for a less risky futureDuncan Sutherland
The value of any investment can fall as well as rise and investors may not get back the amount invested.
The insurance industry is being transformed by technological change – from drones to driverless cars. Duncan Sutherland considers how this will shape the future.
Insuring the Future
At first thought the insurance industry might not spring to mind when someone mentions technological change. However, ever since the first fire and accident insurers were set up in the UK in the 1700s, insurance has been a key enabler of every industrial revolution, transferring risk and helping business confidence in the process. While the dry-as-a-desert text of an insurance contract may not elicit the same excitement as the new ideas coming out of Silicon Valley, insurance continues to play its quiet role in the background and is itself wide open to technological change.
Don’t fall asleep at the wheel
Despite the relative dullness in the industry, insurers must also adapt their business models to the fourth industrial revolution – technology – and align themselves for the future. Those that can successfully do that will be great income investments for the long term.
Take one of the largest segments in the sector, car insurance: if autonomous vehicles become the norm, will there still be the same need for car insurance? If there is an accident, who would be to blame? The ‘lead’ passenger in the vehicle? The car company that provides the software? The street sensor provider whose equipment monitors the traffic on the road? These are not questions that can be answered now but they are the questions that insurers are starting to consider as they assess how the sector could develop.
Even if not all future insurance offerings might face the same tectonic shifts as suggested above, technology is likely to have a significant impact on the sector. Let’s look at three further examples of how insurance is already changing as technology develops.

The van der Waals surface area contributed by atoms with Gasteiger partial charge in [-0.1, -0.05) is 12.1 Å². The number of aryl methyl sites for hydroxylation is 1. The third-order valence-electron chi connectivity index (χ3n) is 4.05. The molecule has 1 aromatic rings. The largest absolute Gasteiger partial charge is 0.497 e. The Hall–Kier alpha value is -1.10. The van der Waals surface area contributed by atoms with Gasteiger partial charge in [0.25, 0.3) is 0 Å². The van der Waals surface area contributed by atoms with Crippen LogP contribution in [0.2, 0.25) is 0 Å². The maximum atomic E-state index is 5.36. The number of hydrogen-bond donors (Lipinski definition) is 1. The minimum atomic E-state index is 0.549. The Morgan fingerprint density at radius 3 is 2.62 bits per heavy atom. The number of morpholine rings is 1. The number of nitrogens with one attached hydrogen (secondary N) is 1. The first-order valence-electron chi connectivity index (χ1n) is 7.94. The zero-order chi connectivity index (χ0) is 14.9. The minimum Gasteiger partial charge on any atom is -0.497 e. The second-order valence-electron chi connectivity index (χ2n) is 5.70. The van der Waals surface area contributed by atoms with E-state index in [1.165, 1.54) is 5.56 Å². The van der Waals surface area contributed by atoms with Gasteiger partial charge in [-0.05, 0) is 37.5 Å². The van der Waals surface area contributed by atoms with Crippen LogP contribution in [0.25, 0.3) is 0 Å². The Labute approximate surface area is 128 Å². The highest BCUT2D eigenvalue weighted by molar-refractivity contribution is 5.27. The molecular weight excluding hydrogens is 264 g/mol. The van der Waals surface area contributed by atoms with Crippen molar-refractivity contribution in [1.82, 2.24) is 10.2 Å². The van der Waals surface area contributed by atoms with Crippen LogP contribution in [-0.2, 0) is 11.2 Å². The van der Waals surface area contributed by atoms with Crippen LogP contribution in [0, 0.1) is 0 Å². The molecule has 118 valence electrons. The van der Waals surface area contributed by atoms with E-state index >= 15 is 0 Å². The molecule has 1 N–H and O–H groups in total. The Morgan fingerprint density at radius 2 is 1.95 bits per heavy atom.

Come rain or shine
One area where technology is likely to be crucial for insurers is the innovation needed to navigate the perils of climate change. The wildfires of recent years are one such example; in the last decade they have led to approximately $55bn of insurance losses, compared to approximately $14bn over the previous 30 years. With wildfires unfortunately likely to continue, insurers need to develop ways of minimising the risks, while still offering insurance to policyholders. Increased use of drones is one method being used, with insurers able to highlight preventative measures that can be taken, such as the removal of the vegetation surrounding their property.
While drone technology helps insurers with the practicalities of the physical world, the enormous amounts of data that are being created provide opportunities for insurers to improve their risk assessment which should allow for better price policies. Hiscox, an insurer whose bonds we bought for some of our funds, has been forward-thinking in its use of data analysis to discover that small businesses with PO box addresses are much likelier to claim substantially higher insurance losses. As more data becomes available and the capability to analyse it increases, the potential advancement in Hiscox’s risk assessments could be significant.
Blockchain on the sea
Blockchain is making headlines thanks to the rise of cryptocurrencies. Yet blockchain also offers significant utility to insurers, especially when it comes to improving efficiency in a field renowned for its bureaucracy. Is it any surprise that Franz Kafka, the author of memorable depictions of nightmarish complexity, worked for an insurer?